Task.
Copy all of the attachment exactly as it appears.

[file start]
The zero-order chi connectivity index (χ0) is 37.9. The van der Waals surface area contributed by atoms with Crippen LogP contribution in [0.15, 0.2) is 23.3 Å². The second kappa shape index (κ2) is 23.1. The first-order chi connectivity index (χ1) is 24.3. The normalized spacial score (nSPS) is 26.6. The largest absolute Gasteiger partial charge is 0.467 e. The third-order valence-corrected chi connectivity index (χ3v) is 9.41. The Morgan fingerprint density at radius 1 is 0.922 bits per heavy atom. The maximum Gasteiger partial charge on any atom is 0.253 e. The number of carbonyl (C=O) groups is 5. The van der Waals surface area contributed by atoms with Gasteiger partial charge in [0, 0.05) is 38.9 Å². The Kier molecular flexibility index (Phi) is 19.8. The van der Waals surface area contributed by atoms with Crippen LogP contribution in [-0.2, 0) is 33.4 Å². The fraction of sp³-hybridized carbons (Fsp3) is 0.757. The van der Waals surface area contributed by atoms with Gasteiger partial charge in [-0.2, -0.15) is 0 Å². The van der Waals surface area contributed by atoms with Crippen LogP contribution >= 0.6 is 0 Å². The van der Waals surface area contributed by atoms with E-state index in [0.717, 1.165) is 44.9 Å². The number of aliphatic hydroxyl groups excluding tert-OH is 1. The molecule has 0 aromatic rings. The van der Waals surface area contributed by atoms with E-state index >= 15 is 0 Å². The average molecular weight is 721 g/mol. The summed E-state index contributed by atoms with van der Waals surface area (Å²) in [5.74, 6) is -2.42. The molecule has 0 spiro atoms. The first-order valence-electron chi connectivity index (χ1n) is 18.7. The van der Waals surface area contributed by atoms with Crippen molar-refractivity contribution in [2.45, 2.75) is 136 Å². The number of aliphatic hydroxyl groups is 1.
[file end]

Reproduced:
The zero-order chi connectivity index (χ0) is 37.9. The van der Waals surface area contributed by atoms with Crippen LogP contribution in [0.15, 0.2) is 23.3 Å². The second kappa shape index (κ2) is 23.1. The first-order chi connectivity index (χ1) is 24.3. The normalized spacial score (nSPS) is 26.6. The largest absolute Gasteiger partial charge is 0.467 e. The third-order valence-corrected chi connectivity index (χ3v) is 9.41. The Morgan fingerprint density at radius 1 is 0.922 bits per heavy atom. The maximum Gasteiger partial charge on any atom is 0.253 e. The number of carbonyl (C=O) groups is 5. The van der Waals surface area contributed by atoms with Gasteiger partial charge in [0, 0.05) is 38.9 Å². The Kier molecular flexibility index (Phi) is 19.8. The van der Waals surface area contributed by atoms with Crippen LogP contribution in [-0.2, 0) is 33.4 Å². The fraction of sp³-hybridized carbons (Fsp3) is 0.757. The van der Waals surface area contributed by atoms with Gasteiger partial charge in [-0.2, -0.15) is 0 Å². The van der Waals surface area contributed by atoms with Crippen LogP contribution >= 0.6 is 0 Å². The van der Waals surface area contributed by atoms with E-state index in [0.717, 1.165) is 44.9 Å². The number of aliphatic hydroxyl groups excluding tert-OH is 1. The molecule has 0 aromatic rings. The van der Waals surface area contributed by atoms with E-state index >= 15 is 0 Å². The average molecular weight is 721 g/mol. The summed E-state index contributed by atoms with van der Waals surface area (Å²) in [5.74, 6) is -2.42. The molecule has 0 spiro atoms. The first-order valence-electron chi connectivity index (χ1n) is 18.7. The van der Waals surface area contributed by atoms with Crippen molar-refractivity contribution in [2.45, 2.75) is 136 Å². The number of aliphatic hydroxyl groups is 1.